Rossi .223 break action
I traded my broken down Nissan Pathfinder for it, thinking maybe it will be a fine little shooter for my son...
I'll confirm the ammo later on, as I don't have the box sitting in front of me, but it's Tulammo, and I want to say 56 grain... I hope it was the cheap ammo that's the problem....
I put the first two shots through it, firing at a paper plate 50 yards away, and saw no holes appear...
I looked around and found a big roll of white cardstock, ripped my paper plate down, put up a sheet of cardstock, and stapled the plate back in the center. The sheet of cardstock I put up was approximately 3' wide x 4' tall.
I fired 2 more shots. One strike in the lower left corner, barely on the paper, and one just about in the middle of what would be the upper right quadrant, about halfway between the bull's eye and the upper right corner. I fired a third shot just for the hell of it, didn't hit paper.
I looked around again and saw a caldwell lead sled sitting on one of the tables behind the line. I grabbed it. Set the rifle in. Got behind it. And I got similar results for the next 3 shots.
Just to make sure that I wasn't manipulating the lead sled, I strapped the rifle down, bagged the sled, sighted it in on the target without touching the rifle, stood to the side and pinched the trigger for 2 shots, and then was watching through the scope being careful to not touch the rifle or sled with my body for another 3 shots. At this point, the target is looking like it was hit with a Bond Derringer 410. There was a total of EXACTLY one hole in the paper plate. In the very edge at the 6 o'clock position.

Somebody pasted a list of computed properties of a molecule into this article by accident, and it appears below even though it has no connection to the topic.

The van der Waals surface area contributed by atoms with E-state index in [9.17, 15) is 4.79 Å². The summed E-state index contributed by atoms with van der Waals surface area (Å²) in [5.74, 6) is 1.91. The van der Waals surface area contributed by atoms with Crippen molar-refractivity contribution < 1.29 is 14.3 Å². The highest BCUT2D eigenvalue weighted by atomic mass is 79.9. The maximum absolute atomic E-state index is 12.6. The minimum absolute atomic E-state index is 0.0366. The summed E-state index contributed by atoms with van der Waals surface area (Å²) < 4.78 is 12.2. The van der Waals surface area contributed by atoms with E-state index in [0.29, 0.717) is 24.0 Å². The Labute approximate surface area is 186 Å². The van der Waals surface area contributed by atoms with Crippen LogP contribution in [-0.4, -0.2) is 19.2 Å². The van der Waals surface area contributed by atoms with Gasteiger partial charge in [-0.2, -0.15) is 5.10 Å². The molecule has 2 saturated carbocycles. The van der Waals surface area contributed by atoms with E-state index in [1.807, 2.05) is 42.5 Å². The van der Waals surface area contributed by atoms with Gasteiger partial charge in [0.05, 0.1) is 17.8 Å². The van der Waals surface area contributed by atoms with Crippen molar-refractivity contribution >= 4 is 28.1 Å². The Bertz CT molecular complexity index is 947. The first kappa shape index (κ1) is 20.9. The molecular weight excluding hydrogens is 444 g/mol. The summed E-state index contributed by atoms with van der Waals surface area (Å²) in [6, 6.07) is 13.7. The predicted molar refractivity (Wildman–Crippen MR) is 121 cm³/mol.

I went up the hill to the range owner's shop and told him the situation, and asked if he'd like to come take a crack at it. Like a true good ole boy, he wasn't about to turn down a chance at shooting someone else's ammo.
He ran the final 5 rounds through it. We went down range to look at the target, and after 20 shots, the 3x4 sheet of cardstock had a total of 13 holes in it.
He walked to the car with me while I dumped it unceremoniously in the trunk, and he asked out of curiosity what I had in the case. So I unpacked my Eddystone. He asked why I wasn't shooting it, and I told him I didn't have ammo, and only had some limited funds. He offered me a box in exchange for letting him shoot a box through it too, so of course I agreed.
We each shot five, overlapping 5 shot groups at 100 yards.
Then I broke out my 1911 and discovered how incredibly and shamefully rusty I had become with it. I shot two mags and got a shotgun pattern at 7 yards, but at least they were all on the plate. 5 mags later I made a ragged hole.
ALL shooting was done slow fire, 97 degrees F, NO wind at all, 30% humidity.
By slow fire, all rifle shots were fired after the barrel had cooled for about 5 minutes.
Pistol was just slow paced, well aimed shots.
I'll try some different ammo with the rossi. If I get the same results I'll either wrap the barrel around a tree or just take it to a pawn shop and drop it off for a little pocket change. Or maybe trade it for some .30-06 ammo...
The Rossi may have 1:12 or 1:14 twist. You may need to use lighter bullets than the 55 grain. I have a rifle with 1:12 twist that loves 45 grain bullets.
Only 30% humidity? You guys are having some nice weather over there!
I have been seeing here on the forum that people are saying basically to use a tighter twist with a heavier bullet, and lighter bullet with a more subtle twist. When I get ready to try again, I'll definitely be using some lighter ammo. Thanks for the tip.
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